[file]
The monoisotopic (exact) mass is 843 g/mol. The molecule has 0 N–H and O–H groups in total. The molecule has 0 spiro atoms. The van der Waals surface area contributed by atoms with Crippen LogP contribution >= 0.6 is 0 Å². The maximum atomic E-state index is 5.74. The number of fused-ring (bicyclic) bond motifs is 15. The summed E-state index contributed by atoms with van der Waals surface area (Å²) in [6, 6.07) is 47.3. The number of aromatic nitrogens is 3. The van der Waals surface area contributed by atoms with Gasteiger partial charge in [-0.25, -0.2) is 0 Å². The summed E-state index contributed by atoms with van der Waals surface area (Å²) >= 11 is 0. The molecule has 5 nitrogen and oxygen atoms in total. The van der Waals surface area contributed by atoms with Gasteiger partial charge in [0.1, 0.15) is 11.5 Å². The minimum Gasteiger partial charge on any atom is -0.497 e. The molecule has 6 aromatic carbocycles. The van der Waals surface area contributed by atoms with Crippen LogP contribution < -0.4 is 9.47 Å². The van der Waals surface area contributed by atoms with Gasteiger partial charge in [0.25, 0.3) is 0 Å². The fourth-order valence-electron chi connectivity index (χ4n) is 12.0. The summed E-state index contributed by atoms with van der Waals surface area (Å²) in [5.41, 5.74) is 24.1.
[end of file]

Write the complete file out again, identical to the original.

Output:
The monoisotopic (exact) mass is 843 g/mol. The molecule has 0 N–H and O–H groups in total. The molecule has 0 spiro atoms. The van der Waals surface area contributed by atoms with Crippen LogP contribution >= 0.6 is 0 Å². The maximum atomic E-state index is 5.74. The number of fused-ring (bicyclic) bond motifs is 15. The summed E-state index contributed by atoms with van der Waals surface area (Å²) in [6, 6.07) is 47.3. The number of aromatic nitrogens is 3. The van der Waals surface area contributed by atoms with Gasteiger partial charge in [-0.25, -0.2) is 0 Å². The summed E-state index contributed by atoms with van der Waals surface area (Å²) >= 11 is 0. The molecule has 5 nitrogen and oxygen atoms in total. The van der Waals surface area contributed by atoms with Gasteiger partial charge in [0.1, 0.15) is 11.5 Å². The minimum Gasteiger partial charge on any atom is -0.497 e. The molecule has 6 aromatic carbocycles. The van der Waals surface area contributed by atoms with Crippen LogP contribution < -0.4 is 9.47 Å². The van der Waals surface area contributed by atoms with Gasteiger partial charge in [0.25, 0.3) is 0 Å². The fourth-order valence-electron chi connectivity index (χ4n) is 12.0. The summed E-state index contributed by atoms with van der Waals surface area (Å²) in [5.41, 5.74) is 24.1.